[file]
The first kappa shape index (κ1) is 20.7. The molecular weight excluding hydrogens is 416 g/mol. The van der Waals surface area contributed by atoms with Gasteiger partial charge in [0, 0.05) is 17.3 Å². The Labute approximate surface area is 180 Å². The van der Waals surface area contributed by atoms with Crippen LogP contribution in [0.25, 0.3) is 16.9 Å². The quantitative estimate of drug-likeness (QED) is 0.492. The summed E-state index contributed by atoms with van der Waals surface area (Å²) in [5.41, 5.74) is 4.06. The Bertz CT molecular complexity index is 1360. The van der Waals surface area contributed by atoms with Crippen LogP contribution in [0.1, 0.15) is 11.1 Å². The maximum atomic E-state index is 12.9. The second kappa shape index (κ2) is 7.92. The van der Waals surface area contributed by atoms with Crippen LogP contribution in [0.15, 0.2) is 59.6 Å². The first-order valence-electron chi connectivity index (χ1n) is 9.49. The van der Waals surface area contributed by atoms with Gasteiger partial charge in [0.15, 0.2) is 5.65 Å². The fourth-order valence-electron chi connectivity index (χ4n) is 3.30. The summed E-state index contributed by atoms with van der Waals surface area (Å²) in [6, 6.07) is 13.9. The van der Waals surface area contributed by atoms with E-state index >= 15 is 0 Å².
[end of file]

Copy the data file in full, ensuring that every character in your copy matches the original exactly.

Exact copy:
The first kappa shape index (κ1) is 20.7. The molecular weight excluding hydrogens is 416 g/mol. The van der Waals surface area contributed by atoms with Gasteiger partial charge in [0, 0.05) is 17.3 Å². The Labute approximate surface area is 180 Å². The van der Waals surface area contributed by atoms with Crippen LogP contribution in [0.25, 0.3) is 16.9 Å². The quantitative estimate of drug-likeness (QED) is 0.492. The summed E-state index contributed by atoms with van der Waals surface area (Å²) in [5.41, 5.74) is 4.06. The Bertz CT molecular complexity index is 1360. The van der Waals surface area contributed by atoms with Crippen LogP contribution in [0.1, 0.15) is 11.1 Å². The maximum atomic E-state index is 12.9. The second kappa shape index (κ2) is 7.92. The van der Waals surface area contributed by atoms with Crippen LogP contribution in [0.15, 0.2) is 59.6 Å². The first-order valence-electron chi connectivity index (χ1n) is 9.49. The van der Waals surface area contributed by atoms with Gasteiger partial charge in [0.15, 0.2) is 5.65 Å². The fourth-order valence-electron chi connectivity index (χ4n) is 3.30. The summed E-state index contributed by atoms with van der Waals surface area (Å²) in [6, 6.07) is 13.9. The van der Waals surface area contributed by atoms with E-state index >= 15 is 0 Å².